I’m honored to have yet another review of the courses out West. ‘Hunter’ bore with me for a LONG time out there, and it was an incredible experience to be able to share that time with him and the entire class. I’ve got courses running through the end of the year, come on out, train, meet good folks and take control of the future. Ain’t no ‘Q Anon’ gonna get us out of this mess. -NCS

I just completed 10 days of training in these courses put on by NC Scout in Wyoming at Tactical Solutions International’s facility. Badlands Rifleman posted a very comprehensive and accurate review of the Scout course earlier this week, so I will only be adding a few additional comments of my own about that course. I wholeheartedly agree with everything he put in that review article.

SUMMARY

WHO: Class size ranged from 18 in the Scout course to 12 in the RTO/SI series of classes. Backgrounds ranged from current and former military to civilians with little to no formal training in these arenas. A good attitude and an desire to learn as much as possible was apparent, contributing greatly to the success of the students.

WHAT: 3 day SCOUT course, 2 day RTO course, 2 day Advanced RTO course and 2 day Signals Intelligence course, There was a one day break after the SCOUT course.

WHEN: September 11-20, 2020

WHERE: Tactical Solutions International Inc’s facility in Northwest Wyoming.

SCOUT

One thing the students quickly learned was that the teaching methodology utilized by NC Scout combined classroom lessons interspersed with Q&A sessions and subsequent field exercises designed to let students apply the classroom learning in a real time situation. The field exercises were purposely left somewhat open ended which encouraged more learning instead of just being a time to replay the classroom lessons. Learning to make changes and decisions on the fly based on changing situations in the field was an excellent experience.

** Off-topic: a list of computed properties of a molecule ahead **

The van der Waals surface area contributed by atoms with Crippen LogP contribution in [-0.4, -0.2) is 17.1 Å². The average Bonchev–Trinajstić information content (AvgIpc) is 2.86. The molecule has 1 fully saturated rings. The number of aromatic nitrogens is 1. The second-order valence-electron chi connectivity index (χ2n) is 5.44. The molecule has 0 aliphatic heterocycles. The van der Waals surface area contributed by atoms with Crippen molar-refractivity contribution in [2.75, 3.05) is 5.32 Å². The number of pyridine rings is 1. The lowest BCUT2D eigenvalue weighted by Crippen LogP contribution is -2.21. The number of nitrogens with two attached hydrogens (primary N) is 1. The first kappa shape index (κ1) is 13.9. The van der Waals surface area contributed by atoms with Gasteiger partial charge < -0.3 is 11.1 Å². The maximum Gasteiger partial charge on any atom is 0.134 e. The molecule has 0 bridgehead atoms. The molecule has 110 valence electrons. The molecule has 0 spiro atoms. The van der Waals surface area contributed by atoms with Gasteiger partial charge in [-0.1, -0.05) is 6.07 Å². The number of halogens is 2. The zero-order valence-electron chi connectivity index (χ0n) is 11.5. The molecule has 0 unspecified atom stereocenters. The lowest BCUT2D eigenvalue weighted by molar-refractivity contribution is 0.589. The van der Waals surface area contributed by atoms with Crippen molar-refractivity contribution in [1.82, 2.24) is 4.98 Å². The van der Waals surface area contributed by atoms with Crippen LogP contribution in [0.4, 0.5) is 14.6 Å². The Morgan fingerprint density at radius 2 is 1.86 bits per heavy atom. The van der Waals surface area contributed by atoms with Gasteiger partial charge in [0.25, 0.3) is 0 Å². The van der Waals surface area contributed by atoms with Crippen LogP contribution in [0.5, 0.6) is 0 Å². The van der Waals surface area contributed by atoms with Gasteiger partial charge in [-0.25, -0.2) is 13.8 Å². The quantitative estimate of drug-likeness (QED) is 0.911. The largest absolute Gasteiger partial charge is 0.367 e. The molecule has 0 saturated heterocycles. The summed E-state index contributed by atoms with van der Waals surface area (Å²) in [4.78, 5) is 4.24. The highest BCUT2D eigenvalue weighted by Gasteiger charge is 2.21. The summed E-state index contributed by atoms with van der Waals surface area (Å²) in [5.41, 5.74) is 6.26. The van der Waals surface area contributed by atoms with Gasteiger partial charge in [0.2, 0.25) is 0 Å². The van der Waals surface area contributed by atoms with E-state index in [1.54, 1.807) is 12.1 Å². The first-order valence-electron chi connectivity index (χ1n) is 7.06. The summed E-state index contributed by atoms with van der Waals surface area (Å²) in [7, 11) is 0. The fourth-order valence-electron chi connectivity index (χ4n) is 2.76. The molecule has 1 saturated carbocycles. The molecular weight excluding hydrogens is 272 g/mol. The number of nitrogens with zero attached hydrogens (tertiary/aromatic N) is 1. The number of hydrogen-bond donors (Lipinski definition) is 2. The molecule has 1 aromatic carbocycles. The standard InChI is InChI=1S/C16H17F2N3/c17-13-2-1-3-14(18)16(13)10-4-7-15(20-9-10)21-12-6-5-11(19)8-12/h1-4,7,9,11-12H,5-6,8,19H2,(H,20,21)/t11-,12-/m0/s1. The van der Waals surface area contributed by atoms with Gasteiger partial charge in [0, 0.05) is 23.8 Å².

As Badlands Rifleman stated about the range day, it was outstanding! Despite spending a lot of range time and hunting at long range myself, I was very impressed by the methodology used to get shooters (including me) on steel at ranges out to 350 meters with first round hits. That is absolutely something that I will be using with others back home.

RTO

Class started each day at 0900 with a review of the day’s agenda outline, discussion of planned field exercises and equipment that we would be utilizing. As with the SCOUT course, NC Scout tailored the level of instruction to the students in class. The course description on his website will give you a pretty good idea of the topics covered, but there is no substitute for being in an interactive classroom & learning environment.

Although the online course description states that this is “NOT a Ham radio class”, the equipment and radio bands utilized (for the most part) were in that arena. I tested for the Technician license shortly before class and having passed that test, felt more comfortable using the various equipment. Studying for the exam also resulted in knowledge that helped me understand much of the technical information presented in class. It was definitely a huge bonus to bring what little radio gear I had to class and learn how to use it and what its limitations were. Being able to see and use more advanced and capable gear that NC Scout and others brought was also invaluable. It is one of his stated goals, to figure out what gear you want to buy AFTER class as opposed to buying a lot of stuff only to find out it may not be what you want to end up with.